Commentary: Gen. Paul Selva takes command of Air Mobility Command

By Air Mobility Command Public Affairs
December 6, 2012

SCOTT AIR FORCE BASE, Ill. -- Gen. Paul J. Selva became commander of Air Mobility Command in a change-of-command ceremony here today, as the legacy of leading global mobility operations was passed to him from Gen. Raymond E. Johns Jr.

Selva comes to AMC from Headquarters Pacific Air Forces, Joint Base Pearl Harbor-Hickam, Hawaii, where he served as the vice commander. He succeeds Johns, who retires from the Air Force later this year after 35 years of service.

"To the men and women who represent AMC, I can't tell you how proud I am of what you have accomplished ... making the impossible possible," said Selva. "You are the heart and soul, and I'm proud to be your commander."

As commander of AMC, Selva leads all mobility air forces comprised of nearly 134,000 personnel from the active duty, Air National Guard, and Air Force Reserve.

Selva graduated from the U.S. Air Force Academy in 1980 and is a command pilot with more than 3,100 hours in the C-5, C-17A, C-141B, KC-10, KC-135A and T-37. He has held numerous staff positions and has commanded at the squadron, group, wing and headquarters levels. He served at Scott Air Force Base, Ill., previously as the 618th Air and Space Operations Center (Tanker Airlift Control Center) vice commander, then commander, and later as director of operations and logistics for U.S. Transportation Command.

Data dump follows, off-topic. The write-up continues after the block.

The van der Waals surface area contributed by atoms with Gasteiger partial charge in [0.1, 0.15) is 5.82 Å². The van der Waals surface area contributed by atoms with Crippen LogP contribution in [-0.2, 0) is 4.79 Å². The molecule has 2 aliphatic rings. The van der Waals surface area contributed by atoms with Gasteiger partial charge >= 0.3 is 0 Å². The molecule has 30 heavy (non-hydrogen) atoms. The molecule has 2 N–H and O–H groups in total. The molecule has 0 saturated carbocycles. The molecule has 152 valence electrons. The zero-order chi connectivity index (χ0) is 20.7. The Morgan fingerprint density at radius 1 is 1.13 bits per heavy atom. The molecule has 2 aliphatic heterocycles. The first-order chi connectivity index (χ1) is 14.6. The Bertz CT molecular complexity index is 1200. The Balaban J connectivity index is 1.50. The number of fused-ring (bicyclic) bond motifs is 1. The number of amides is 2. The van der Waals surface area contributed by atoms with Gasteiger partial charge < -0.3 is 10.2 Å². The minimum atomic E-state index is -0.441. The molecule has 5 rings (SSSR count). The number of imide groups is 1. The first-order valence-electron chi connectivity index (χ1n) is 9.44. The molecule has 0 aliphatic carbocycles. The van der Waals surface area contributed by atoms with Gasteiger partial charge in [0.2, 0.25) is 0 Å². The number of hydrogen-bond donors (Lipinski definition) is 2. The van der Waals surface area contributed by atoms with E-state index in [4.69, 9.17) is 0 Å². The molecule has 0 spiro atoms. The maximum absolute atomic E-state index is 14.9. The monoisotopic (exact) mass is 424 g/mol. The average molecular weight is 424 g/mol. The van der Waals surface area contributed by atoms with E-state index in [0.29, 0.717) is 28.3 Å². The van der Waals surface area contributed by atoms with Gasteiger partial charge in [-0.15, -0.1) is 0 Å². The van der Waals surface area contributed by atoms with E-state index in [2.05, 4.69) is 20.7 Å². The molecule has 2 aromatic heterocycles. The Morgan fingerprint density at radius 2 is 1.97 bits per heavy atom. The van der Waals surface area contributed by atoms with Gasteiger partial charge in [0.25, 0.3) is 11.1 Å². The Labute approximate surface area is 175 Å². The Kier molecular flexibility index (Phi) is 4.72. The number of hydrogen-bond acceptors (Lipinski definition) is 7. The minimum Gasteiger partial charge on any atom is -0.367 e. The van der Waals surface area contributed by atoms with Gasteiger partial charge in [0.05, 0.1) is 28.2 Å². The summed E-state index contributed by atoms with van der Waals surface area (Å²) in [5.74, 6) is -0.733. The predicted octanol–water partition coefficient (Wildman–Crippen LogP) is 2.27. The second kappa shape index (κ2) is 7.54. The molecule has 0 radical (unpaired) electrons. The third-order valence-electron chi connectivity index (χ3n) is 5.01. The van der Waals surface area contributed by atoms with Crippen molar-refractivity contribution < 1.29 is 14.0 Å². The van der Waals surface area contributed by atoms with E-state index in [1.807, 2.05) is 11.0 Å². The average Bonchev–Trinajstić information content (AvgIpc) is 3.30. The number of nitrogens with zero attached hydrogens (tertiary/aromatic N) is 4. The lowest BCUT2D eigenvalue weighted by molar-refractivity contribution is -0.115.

"Secretary Donley and I are supremely confident in Paul's ability and we're excited to see his passion for Airmen shared with all of you," said Air Force Chief of Staff Gen. Mark A. Welsh III, during the ceremony.

Speaking to Selva, Welsh said, "I know you will treat your Airmen as your own, and instill in them a desire to lift Air Mobility Command to even greater heights."

Averaging an aircraft takeoff every two minutes, AMC sustains America's military operations worldwide, including combat operations in Afghanistan, through its airlift, aerial refueling and aeromedical evacuation capabilities. The command also responds to humanitarian crises at home and around the globe.